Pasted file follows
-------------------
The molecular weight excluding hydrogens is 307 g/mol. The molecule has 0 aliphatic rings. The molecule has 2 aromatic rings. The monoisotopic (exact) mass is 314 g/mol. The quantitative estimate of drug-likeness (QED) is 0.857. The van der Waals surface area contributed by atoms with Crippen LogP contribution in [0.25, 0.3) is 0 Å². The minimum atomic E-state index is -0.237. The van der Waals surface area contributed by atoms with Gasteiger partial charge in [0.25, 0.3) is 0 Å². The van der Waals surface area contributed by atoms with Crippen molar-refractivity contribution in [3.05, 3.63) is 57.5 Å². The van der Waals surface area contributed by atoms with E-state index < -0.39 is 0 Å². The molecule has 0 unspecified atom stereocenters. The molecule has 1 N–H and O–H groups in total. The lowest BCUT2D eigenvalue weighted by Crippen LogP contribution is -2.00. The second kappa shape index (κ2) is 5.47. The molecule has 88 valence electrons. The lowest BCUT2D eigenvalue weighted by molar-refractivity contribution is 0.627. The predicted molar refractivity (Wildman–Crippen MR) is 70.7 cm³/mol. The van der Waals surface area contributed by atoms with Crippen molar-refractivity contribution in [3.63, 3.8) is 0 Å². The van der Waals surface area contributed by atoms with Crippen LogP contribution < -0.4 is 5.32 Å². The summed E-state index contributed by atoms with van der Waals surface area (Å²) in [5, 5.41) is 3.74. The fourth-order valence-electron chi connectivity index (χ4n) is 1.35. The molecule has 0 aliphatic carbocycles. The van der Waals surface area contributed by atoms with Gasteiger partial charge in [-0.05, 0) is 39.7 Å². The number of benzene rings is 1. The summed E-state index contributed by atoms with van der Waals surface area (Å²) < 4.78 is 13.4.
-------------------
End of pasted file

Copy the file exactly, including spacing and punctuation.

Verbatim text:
The molecular weight excluding hydrogens is 307 g/mol. The molecule has 0 aliphatic rings. The molecule has 2 aromatic rings. The monoisotopic (exact) mass is 314 g/mol. The quantitative estimate of drug-likeness (QED) is 0.857. The van der Waals surface area contributed by atoms with Crippen LogP contribution in [0.25, 0.3) is 0 Å². The minimum atomic E-state index is -0.237. The van der Waals surface area contributed by atoms with Gasteiger partial charge in [0.25, 0.3) is 0 Å². The van der Waals surface area contributed by atoms with Crippen molar-refractivity contribution in [3.05, 3.63) is 57.5 Å². The van der Waals surface area contributed by atoms with E-state index < -0.39 is 0 Å². The molecule has 0 unspecified atom stereocenters. The molecule has 1 N–H and O–H groups in total. The lowest BCUT2D eigenvalue weighted by Crippen LogP contribution is -2.00. The second kappa shape index (κ2) is 5.47. The molecule has 88 valence electrons. The lowest BCUT2D eigenvalue weighted by molar-refractivity contribution is 0.627. The predicted molar refractivity (Wildman–Crippen MR) is 70.7 cm³/mol. The van der Waals surface area contributed by atoms with Crippen molar-refractivity contribution in [3.63, 3.8) is 0 Å². The van der Waals surface area contributed by atoms with Crippen LogP contribution < -0.4 is 5.32 Å². The summed E-state index contributed by atoms with van der Waals surface area (Å²) in [5, 5.41) is 3.74. The fourth-order valence-electron chi connectivity index (χ4n) is 1.35. The molecule has 0 aliphatic carbocycles. The van der Waals surface area contributed by atoms with Gasteiger partial charge in [-0.05, 0) is 39.7 Å². The number of benzene rings is 1. The summed E-state index contributed by atoms with van der Waals surface area (Å²) < 4.78 is 13.4.